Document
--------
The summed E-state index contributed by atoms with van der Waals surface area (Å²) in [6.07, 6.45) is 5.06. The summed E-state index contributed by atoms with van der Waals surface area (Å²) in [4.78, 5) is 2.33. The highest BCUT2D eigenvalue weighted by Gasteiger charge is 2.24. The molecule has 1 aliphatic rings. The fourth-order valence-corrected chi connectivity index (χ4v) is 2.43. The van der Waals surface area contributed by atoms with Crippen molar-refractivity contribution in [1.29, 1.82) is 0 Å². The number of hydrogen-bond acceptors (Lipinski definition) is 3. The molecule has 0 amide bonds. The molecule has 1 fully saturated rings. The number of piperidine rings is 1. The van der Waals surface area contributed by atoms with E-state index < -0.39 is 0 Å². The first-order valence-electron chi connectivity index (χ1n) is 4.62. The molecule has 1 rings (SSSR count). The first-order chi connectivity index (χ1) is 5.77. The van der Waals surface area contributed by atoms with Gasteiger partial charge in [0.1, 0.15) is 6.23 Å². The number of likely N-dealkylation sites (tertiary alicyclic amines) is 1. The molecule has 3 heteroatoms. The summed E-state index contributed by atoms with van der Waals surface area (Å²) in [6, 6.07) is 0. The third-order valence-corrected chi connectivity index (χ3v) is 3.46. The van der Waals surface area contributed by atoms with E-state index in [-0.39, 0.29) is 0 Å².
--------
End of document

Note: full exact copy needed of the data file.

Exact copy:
The summed E-state index contributed by atoms with van der Waals surface area (Å²) in [6.07, 6.45) is 5.06. The summed E-state index contributed by atoms with van der Waals surface area (Å²) in [4.78, 5) is 2.33. The highest BCUT2D eigenvalue weighted by Gasteiger charge is 2.24. The molecule has 1 aliphatic rings. The fourth-order valence-corrected chi connectivity index (χ4v) is 2.43. The van der Waals surface area contributed by atoms with Crippen molar-refractivity contribution in [1.29, 1.82) is 0 Å². The number of hydrogen-bond acceptors (Lipinski definition) is 3. The molecule has 0 amide bonds. The molecule has 1 fully saturated rings. The number of piperidine rings is 1. The van der Waals surface area contributed by atoms with E-state index < -0.39 is 0 Å². The first-order valence-electron chi connectivity index (χ1n) is 4.62. The molecule has 1 rings (SSSR count). The first-order chi connectivity index (χ1) is 5.77. The van der Waals surface area contributed by atoms with Gasteiger partial charge in [0.1, 0.15) is 6.23 Å². The number of likely N-dealkylation sites (tertiary alicyclic amines) is 1. The molecule has 3 heteroatoms. The summed E-state index contributed by atoms with van der Waals surface area (Å²) in [6, 6.07) is 0. The third-order valence-corrected chi connectivity index (χ3v) is 3.46. The van der Waals surface area contributed by atoms with E-state index in [-0.39, 0.29) is 0 Å².